Comment by Chet — November 3, 2007 @ 3:48 pm | Reply

  88. […] That big Washington sex scandal that the LA Times was sitting on, (if true) was assumed by most in the blogosphere to be about Hillary and Huma when it first hit the rumor mill last fall. I didn’t realize until now, that there were people at the time surmising that the rumor was about Obama. […]

    Pingback by This Election Season Is Gonna Get Down and DIRTY « Nice Deb — May 19, 2008 @ 10:23 pm | Reply

  89. This is about Obama and Larry Sinclair isn’t it? Many things since last year seem to point to the truthfulness of Sinclair’s allegations. I guess he and Pastor James David Manning are holding a press conference in DC sometime at the end of this month to basically out Obama. Should be interesting.

    Comment by June — May 21, 2008 @ 9:03 am | Reply

  90. […] of you might remember is that this story traces its roots back to blog post on October 29, 2007 by Ron Rosenbaum at Pajamas Media. Here is an excerpt–click link to read it all [emphasis added]… So I was down in DC […]

    Thank you for giving me credit, but in all honesty, the post you link to was not inspired by a tip about the Edwards scandal (as I think I make explicit in a subsequent post), but was about a different candidate’s scandal problem.

    Pingback by John Edwards/Rielle Hunter Update! « Dark Skies Blog — July 27, 2008 @ 11:57 am | Reply

  91. This is not a case of journalism ethics naval gazing.

    The LA Times, which you gave a pass to in your post, has been actively suppressing the Edwards story. When it comes to Republicans though, the LA Times gleefully reported the McCain/Lobbyist alleged affair.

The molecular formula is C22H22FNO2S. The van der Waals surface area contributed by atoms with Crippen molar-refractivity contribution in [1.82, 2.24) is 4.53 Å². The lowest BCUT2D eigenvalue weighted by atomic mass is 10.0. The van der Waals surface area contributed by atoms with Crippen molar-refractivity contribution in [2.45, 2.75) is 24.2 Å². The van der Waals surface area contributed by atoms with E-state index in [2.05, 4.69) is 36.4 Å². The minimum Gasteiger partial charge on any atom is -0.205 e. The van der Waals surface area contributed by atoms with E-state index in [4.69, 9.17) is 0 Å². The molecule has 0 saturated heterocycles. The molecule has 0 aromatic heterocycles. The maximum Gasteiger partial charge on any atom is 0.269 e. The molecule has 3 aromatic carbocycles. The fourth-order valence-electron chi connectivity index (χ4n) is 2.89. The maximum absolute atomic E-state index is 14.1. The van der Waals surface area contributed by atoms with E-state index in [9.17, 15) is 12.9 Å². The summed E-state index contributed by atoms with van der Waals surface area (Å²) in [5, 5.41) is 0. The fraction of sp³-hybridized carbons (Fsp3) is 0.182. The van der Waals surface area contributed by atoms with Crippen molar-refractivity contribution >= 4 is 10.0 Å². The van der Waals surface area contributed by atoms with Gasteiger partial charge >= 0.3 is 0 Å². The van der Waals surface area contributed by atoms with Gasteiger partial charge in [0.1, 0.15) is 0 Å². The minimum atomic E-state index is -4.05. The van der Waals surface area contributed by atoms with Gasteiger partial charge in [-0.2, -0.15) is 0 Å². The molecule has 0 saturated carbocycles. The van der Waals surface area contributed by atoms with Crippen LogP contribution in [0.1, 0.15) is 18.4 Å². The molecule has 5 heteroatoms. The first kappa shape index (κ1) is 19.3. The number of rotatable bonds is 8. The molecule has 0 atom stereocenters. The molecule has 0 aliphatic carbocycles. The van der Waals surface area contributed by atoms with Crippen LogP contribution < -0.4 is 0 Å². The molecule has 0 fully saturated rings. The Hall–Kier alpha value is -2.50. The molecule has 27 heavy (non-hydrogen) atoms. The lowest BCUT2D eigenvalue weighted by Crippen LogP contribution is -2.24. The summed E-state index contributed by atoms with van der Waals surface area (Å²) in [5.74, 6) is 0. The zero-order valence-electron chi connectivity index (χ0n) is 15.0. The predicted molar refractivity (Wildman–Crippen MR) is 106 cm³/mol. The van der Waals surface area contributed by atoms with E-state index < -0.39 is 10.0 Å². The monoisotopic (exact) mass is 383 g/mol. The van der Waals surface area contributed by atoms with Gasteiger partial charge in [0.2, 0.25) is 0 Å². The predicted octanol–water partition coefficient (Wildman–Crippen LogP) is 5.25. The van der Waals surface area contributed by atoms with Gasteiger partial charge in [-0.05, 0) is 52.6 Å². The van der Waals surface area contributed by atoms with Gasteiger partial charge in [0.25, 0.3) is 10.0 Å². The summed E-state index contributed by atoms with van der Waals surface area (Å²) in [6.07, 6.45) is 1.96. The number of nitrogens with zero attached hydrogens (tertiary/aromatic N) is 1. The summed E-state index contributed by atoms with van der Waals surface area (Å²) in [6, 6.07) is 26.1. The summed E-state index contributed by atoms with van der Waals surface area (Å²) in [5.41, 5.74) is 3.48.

The Edward’s bastard child story came out last fall when Edwards was actively pursuing the Democrat nomination.

    The media treated it like a hot potato.

    Why would the media (print/cable/nightly news) focus on McCain’s alleged affair and not Edwards?

    Hmmm. Lets think real hard about that one.

    Oh yeah.. lets chalk it up to journalist contemplating ‘ethics’. Yeah, right. Not even close.

    If Edwards now is a ‘private’ citizen and thus not able to be targeted by the media outing his ‘private’ peccadillos — then explain why the LA Times/NY Times/MSM reported with glee the Rush Limbaugh pill scandal — sourced directly from the National Enquirer?

    Rush Limbaugh never ran for president and never held public office but was treated to front page stories about his divorce and ‘doctor shopping’. I guess you forgot about that blatant example of media bias.

    Comment by The Word on Streets — August 8, 2008 @ 7:27 am | Reply

  92. […] that they didn’t know what to do with.  His post denies that it’s the Edwards rumor (link): Shocking Inside DC Scandal Rumor: A Media Ethics Dilemma So I was down in DC this past weekend […]

    Pingback by Target Rich Environment » Blog Archive » Mainstream Media Pads John Edwards’ Soft Landing In Reality? — August 8, 2008 @ 1:35 pm | Reply

  93. August 17th, 2008

    I suddenly realized that the story originally aluded to was likely the Edwards story.

    On another site it is being noted that if the story had been public when the Iowa vote was done that Edwards votes would have likely gone to Clinton.

    No doubt Clinton’s supporters are not happy with the late disclosure.

    Comment by Malinda — August 17, 2008 @ 8:17 pm | Reply

  94. Well,if I had to make an educated guess about who the rumor was about,with the benefit of 20-20 hindsight,I would guess it was either about Barokeydoke smoking pole,or Rodham munching carpet.

    Comment by Robbins Mitchell — January 12, 2010 @ 11:16 am | Reply